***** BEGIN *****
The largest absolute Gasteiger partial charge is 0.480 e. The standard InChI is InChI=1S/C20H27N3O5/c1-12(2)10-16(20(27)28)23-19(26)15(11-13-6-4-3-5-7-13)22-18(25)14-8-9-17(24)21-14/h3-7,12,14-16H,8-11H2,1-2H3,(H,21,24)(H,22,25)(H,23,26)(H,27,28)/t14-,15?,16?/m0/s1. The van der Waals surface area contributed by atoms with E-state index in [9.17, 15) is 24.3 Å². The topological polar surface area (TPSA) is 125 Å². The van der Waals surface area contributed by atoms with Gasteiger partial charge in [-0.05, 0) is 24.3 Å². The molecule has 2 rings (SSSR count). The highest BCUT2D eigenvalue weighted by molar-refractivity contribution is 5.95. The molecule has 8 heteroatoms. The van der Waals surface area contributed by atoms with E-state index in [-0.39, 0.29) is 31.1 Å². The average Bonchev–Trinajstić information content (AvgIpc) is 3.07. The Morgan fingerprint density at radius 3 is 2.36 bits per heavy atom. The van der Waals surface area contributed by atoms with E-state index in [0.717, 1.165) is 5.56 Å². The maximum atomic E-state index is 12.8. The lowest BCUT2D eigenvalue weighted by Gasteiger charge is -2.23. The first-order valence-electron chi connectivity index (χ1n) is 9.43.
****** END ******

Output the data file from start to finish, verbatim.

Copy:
The largest absolute Gasteiger partial charge is 0.480 e. The standard InChI is InChI=1S/C20H27N3O5/c1-12(2)10-16(20(27)28)23-19(26)15(11-13-6-4-3-5-7-13)22-18(25)14-8-9-17(24)21-14/h3-7,12,14-16H,8-11H2,1-2H3,(H,21,24)(H,22,25)(H,23,26)(H,27,28)/t14-,15?,16?/m0/s1. The van der Waals surface area contributed by atoms with E-state index in [9.17, 15) is 24.3 Å². The topological polar surface area (TPSA) is 125 Å². The van der Waals surface area contributed by atoms with Gasteiger partial charge in [-0.05, 0) is 24.3 Å². The molecule has 2 rings (SSSR count). The highest BCUT2D eigenvalue weighted by molar-refractivity contribution is 5.95. The molecule has 8 heteroatoms. The van der Waals surface area contributed by atoms with E-state index in [-0.39, 0.29) is 31.1 Å². The average Bonchev–Trinajstić information content (AvgIpc) is 3.07. The Morgan fingerprint density at radius 3 is 2.36 bits per heavy atom. The van der Waals surface area contributed by atoms with E-state index in [0.717, 1.165) is 5.56 Å². The maximum atomic E-state index is 12.8. The lowest BCUT2D eigenvalue weighted by Gasteiger charge is -2.23. The first-order valence-electron chi connectivity index (χ1n) is 9.43.